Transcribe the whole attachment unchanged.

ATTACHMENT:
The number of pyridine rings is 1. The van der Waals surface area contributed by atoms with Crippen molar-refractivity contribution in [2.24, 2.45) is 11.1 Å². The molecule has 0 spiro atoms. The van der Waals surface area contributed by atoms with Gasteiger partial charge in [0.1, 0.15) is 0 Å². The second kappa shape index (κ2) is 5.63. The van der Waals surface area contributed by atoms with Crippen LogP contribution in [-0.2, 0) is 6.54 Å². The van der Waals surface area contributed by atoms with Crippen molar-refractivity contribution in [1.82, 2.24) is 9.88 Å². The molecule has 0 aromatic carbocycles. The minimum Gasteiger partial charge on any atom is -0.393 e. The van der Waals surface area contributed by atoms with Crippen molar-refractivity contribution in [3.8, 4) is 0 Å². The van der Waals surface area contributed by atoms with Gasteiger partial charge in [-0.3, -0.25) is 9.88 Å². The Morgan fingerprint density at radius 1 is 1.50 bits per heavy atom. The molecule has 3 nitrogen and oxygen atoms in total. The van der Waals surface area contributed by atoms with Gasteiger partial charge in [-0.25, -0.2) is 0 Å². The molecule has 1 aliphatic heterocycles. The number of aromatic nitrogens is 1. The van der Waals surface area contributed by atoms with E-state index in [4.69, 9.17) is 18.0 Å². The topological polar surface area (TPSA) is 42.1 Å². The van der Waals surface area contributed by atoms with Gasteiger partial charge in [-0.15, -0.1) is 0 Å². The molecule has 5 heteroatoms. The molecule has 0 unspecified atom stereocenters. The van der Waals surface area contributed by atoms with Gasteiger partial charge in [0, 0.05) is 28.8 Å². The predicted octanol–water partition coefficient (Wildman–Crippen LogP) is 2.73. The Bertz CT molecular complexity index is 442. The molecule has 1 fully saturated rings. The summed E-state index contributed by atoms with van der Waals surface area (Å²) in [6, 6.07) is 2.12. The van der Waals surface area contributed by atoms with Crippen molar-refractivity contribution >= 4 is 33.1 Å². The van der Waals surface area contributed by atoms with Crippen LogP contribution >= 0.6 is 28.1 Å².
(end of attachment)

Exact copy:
The number of pyridine rings is 1. The van der Waals surface area contributed by atoms with Crippen molar-refractivity contribution in [2.24, 2.45) is 11.1 Å². The molecule has 0 spiro atoms. The van der Waals surface area contributed by atoms with Gasteiger partial charge in [0.1, 0.15) is 0 Å². The second kappa shape index (κ2) is 5.63. The van der Waals surface area contributed by atoms with Crippen LogP contribution in [-0.2, 0) is 6.54 Å². The van der Waals surface area contributed by atoms with Crippen molar-refractivity contribution in [1.82, 2.24) is 9.88 Å². The molecule has 0 aromatic carbocycles. The minimum Gasteiger partial charge on any atom is -0.393 e. The van der Waals surface area contributed by atoms with Crippen molar-refractivity contribution in [3.8, 4) is 0 Å². The van der Waals surface area contributed by atoms with Gasteiger partial charge in [-0.3, -0.25) is 9.88 Å². The Morgan fingerprint density at radius 1 is 1.50 bits per heavy atom. The molecule has 3 nitrogen and oxygen atoms in total. The van der Waals surface area contributed by atoms with Gasteiger partial charge in [-0.25, -0.2) is 0 Å². The molecule has 1 aliphatic heterocycles. The number of aromatic nitrogens is 1. The van der Waals surface area contributed by atoms with E-state index in [4.69, 9.17) is 18.0 Å². The topological polar surface area (TPSA) is 42.1 Å². The van der Waals surface area contributed by atoms with Gasteiger partial charge in [-0.15, -0.1) is 0 Å². The molecule has 5 heteroatoms. The molecule has 0 unspecified atom stereocenters. The van der Waals surface area contributed by atoms with Gasteiger partial charge in [0, 0.05) is 28.8 Å². The predicted octanol–water partition coefficient (Wildman–Crippen LogP) is 2.73. The Bertz CT molecular complexity index is 442. The molecule has 1 fully saturated rings. The summed E-state index contributed by atoms with van der Waals surface area (Å²) in [6, 6.07) is 2.12. The van der Waals surface area contributed by atoms with Crippen molar-refractivity contribution >= 4 is 33.1 Å². The van der Waals surface area contributed by atoms with Crippen LogP contribution >= 0.6 is 28.1 Å².